President Jacob Zuma has appointed two people to the board of the embattled Media Development and Diversity Agency (MDDA).
On Thursday, the Presidency announced that Zuma had appointed Nkgakga Monare and Tasneem Carrim as non-executive members of the MDDA board.
Monare is deputy managing director in the Tiso Blackstar Group, formerly Times Media Group, and Carrim is the current acting deputy director-general of content processing and dissemination in the Government Communication and Information System.
"President Zuma wishes Mr Monare and Ms Carrim all the best in their new responsibility," the Presidency's statement reads.
This brings the board to its legislatively required nine members.
In terms of the MDDA Act, the agency's board consists of six members appointed by the president on the recommendation of the National Assembly, and three members appointed by the president, of whom one must be from the commercial print media and another from the commercial broadcast media.
Two weeks ago, Parliament recommended Ronald Lamola, Martina Della Togna and Nombeko Mbava to Zuma to fill three vacancies for non-executive members on the MDDA board.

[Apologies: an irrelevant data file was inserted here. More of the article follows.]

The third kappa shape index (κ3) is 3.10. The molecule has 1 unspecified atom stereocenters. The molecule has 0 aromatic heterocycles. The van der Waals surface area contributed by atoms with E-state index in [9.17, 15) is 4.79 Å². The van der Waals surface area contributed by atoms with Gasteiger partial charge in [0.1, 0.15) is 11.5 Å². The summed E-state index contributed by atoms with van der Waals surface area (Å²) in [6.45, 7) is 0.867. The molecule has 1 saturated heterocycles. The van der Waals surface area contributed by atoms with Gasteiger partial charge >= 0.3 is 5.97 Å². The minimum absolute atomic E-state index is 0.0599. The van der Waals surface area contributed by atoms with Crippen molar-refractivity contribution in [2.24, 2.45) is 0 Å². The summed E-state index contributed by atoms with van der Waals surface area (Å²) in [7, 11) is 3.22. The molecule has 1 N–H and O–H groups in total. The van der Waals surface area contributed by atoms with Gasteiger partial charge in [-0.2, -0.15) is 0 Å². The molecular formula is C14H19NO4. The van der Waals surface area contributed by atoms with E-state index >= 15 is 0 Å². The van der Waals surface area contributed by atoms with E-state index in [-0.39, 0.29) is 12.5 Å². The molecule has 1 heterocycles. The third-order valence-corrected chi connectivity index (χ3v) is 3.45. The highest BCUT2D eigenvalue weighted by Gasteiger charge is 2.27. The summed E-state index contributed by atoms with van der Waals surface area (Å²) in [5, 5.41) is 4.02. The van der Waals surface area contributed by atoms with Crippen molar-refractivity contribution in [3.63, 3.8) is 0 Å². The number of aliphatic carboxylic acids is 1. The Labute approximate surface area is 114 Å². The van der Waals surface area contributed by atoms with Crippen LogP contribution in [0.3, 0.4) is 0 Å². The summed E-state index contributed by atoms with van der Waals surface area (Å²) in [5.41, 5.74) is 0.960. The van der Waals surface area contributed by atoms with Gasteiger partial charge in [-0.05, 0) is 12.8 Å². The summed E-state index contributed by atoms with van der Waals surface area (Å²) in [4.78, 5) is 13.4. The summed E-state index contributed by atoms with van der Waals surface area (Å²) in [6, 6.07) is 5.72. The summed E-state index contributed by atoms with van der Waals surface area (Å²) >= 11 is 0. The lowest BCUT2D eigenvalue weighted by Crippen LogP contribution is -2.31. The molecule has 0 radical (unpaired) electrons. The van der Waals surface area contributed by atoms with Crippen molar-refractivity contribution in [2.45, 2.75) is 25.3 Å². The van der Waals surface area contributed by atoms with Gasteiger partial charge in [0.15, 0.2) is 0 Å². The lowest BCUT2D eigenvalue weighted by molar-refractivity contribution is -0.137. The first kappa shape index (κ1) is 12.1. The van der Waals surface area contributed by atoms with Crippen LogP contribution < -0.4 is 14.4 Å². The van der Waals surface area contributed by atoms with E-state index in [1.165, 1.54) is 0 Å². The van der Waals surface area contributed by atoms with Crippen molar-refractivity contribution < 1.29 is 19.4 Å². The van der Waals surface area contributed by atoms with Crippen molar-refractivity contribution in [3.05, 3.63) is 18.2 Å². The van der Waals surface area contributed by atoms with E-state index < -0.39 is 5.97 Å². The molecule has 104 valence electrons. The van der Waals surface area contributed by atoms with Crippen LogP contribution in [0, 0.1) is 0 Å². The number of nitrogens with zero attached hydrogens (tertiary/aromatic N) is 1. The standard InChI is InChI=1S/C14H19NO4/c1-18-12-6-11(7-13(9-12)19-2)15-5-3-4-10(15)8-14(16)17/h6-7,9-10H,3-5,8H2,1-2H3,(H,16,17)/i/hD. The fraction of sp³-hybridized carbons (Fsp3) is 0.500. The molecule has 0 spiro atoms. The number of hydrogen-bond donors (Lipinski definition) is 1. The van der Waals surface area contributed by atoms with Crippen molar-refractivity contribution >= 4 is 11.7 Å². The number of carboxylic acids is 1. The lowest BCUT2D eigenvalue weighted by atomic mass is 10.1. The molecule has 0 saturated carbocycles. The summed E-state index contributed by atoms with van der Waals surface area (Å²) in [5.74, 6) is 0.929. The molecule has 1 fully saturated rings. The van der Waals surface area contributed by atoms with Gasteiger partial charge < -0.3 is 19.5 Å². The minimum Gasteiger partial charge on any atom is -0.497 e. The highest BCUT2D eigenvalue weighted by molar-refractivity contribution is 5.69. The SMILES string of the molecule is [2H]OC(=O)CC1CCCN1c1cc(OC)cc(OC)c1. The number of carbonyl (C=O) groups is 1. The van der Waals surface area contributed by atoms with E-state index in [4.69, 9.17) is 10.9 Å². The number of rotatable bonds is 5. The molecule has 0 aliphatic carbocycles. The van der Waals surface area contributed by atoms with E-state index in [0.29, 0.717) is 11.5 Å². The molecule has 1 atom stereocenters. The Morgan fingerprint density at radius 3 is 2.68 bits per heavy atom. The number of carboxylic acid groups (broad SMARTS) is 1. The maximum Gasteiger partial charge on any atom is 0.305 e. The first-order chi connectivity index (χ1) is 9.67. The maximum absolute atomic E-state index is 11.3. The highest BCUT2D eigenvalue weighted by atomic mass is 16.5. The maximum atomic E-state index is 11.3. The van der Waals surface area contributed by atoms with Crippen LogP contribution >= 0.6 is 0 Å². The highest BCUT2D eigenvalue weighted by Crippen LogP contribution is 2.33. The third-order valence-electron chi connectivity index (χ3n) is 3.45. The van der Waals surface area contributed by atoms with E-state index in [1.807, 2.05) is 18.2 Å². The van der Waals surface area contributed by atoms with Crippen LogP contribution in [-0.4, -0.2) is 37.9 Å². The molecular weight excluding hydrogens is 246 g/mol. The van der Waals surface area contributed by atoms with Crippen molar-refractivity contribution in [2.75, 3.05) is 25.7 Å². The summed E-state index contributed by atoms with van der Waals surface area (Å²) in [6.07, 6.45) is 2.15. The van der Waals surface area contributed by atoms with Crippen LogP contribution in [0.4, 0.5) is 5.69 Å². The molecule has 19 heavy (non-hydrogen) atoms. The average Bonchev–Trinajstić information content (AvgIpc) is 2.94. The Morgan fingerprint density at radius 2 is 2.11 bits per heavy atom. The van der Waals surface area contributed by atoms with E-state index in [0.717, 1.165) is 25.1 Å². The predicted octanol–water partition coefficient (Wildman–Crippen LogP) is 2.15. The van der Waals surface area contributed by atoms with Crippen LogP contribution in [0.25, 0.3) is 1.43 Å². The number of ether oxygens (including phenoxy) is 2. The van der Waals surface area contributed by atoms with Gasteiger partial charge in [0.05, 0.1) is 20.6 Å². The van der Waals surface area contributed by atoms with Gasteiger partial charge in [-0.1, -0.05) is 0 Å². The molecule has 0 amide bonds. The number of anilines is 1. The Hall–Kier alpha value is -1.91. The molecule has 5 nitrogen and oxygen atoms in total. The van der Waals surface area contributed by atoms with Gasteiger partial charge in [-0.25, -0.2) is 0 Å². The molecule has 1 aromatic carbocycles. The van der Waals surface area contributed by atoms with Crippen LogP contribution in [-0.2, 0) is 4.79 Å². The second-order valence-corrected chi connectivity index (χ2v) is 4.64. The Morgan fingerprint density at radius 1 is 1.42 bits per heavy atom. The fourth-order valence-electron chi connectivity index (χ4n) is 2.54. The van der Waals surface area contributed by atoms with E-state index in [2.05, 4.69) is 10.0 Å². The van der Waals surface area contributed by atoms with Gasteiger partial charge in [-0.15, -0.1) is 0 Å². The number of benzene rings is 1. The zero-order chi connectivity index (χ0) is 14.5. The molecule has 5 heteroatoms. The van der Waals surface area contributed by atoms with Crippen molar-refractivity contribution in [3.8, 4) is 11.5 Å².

Lamola is a former leader of the ANC Youth League, and the ANC's insistence on appointing him to the board was met with disdain from most opposition parties.
Last week, Communications Minister Ayanda Dlodlo told the portfolio committee on communications that Carrim was her nomination for the board. Monare was nominated by the print media.
At the same meeting, Dlodlo and her deputy, Tandi Mahambehlala, addressed the portfolio committee on the recent turmoil at the MDDA, following a meeting between three of the four members of the inquorate MDDA board and the portfolio committee on August 29.
At this meeting, the board, led by its chairperson Phelisa Nkomo, put much of the blame for the agency's woes on acting CEO Donald Liphoko.
After Nkomo's presentation, the committee gave Liphoko a chance to speak, and he blamed the board for mismanagement at the entity and said workers were being intimidated. The committee rejected the MDDA board's presentation.
Dlodlo expressed her unhappiness at what had transpired at the August 29 meeting, adding that the report the board had presented to the committee on that day was not sanctioned by her.
Mahambehlala said she didn't think that filling the vacancies on the board would address the issue, and described the MDDA as "rotten".
All the members of the committee expressed an appetite for some form of inquiry into the MDDA, but chairperson Humphrey Maxegwana made it clear that such a decision would only be taken after the committee had deliberated on the matter after receiving more reports at its next meeting on October 6.